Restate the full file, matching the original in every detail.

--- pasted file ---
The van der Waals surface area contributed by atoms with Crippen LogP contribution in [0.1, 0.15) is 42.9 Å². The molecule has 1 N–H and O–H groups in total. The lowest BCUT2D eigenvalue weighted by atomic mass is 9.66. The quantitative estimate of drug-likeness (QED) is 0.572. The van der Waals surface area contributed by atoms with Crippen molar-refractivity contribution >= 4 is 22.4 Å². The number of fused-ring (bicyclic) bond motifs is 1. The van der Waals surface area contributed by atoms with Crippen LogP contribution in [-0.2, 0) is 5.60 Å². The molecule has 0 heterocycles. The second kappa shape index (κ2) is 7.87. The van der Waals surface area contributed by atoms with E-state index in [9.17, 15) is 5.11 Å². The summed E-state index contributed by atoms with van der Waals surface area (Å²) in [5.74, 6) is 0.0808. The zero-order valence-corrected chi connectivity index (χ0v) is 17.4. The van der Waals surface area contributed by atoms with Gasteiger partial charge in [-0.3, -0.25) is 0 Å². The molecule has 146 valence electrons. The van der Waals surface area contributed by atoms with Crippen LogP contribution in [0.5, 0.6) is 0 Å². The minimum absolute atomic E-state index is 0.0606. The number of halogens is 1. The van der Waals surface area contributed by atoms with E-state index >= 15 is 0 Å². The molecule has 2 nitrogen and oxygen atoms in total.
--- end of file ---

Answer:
The van der Waals surface area contributed by atoms with Crippen LogP contribution in [0.1, 0.15) is 42.9 Å². The molecule has 1 N–H and O–H groups in total. The lowest BCUT2D eigenvalue weighted by atomic mass is 9.66. The quantitative estimate of drug-likeness (QED) is 0.572. The van der Waals surface area contributed by atoms with Crippen molar-refractivity contribution >= 4 is 22.4 Å². The number of fused-ring (bicyclic) bond motifs is 1. The van der Waals surface area contributed by atoms with Crippen LogP contribution in [-0.2, 0) is 5.60 Å². The molecule has 0 heterocycles. The second kappa shape index (κ2) is 7.87. The van der Waals surface area contributed by atoms with E-state index in [9.17, 15) is 5.11 Å². The summed E-state index contributed by atoms with van der Waals surface area (Å²) in [5.74, 6) is 0.0808. The zero-order valence-corrected chi connectivity index (χ0v) is 17.4. The van der Waals surface area contributed by atoms with Gasteiger partial charge in [-0.3, -0.25) is 0 Å². The molecule has 146 valence electrons. The van der Waals surface area contributed by atoms with Crippen LogP contribution in [0.5, 0.6) is 0 Å². The minimum absolute atomic E-state index is 0.0606. The number of halogens is 1. The van der Waals surface area contributed by atoms with E-state index >= 15 is 0 Å². The molecule has 2 nitrogen and oxygen atoms in total.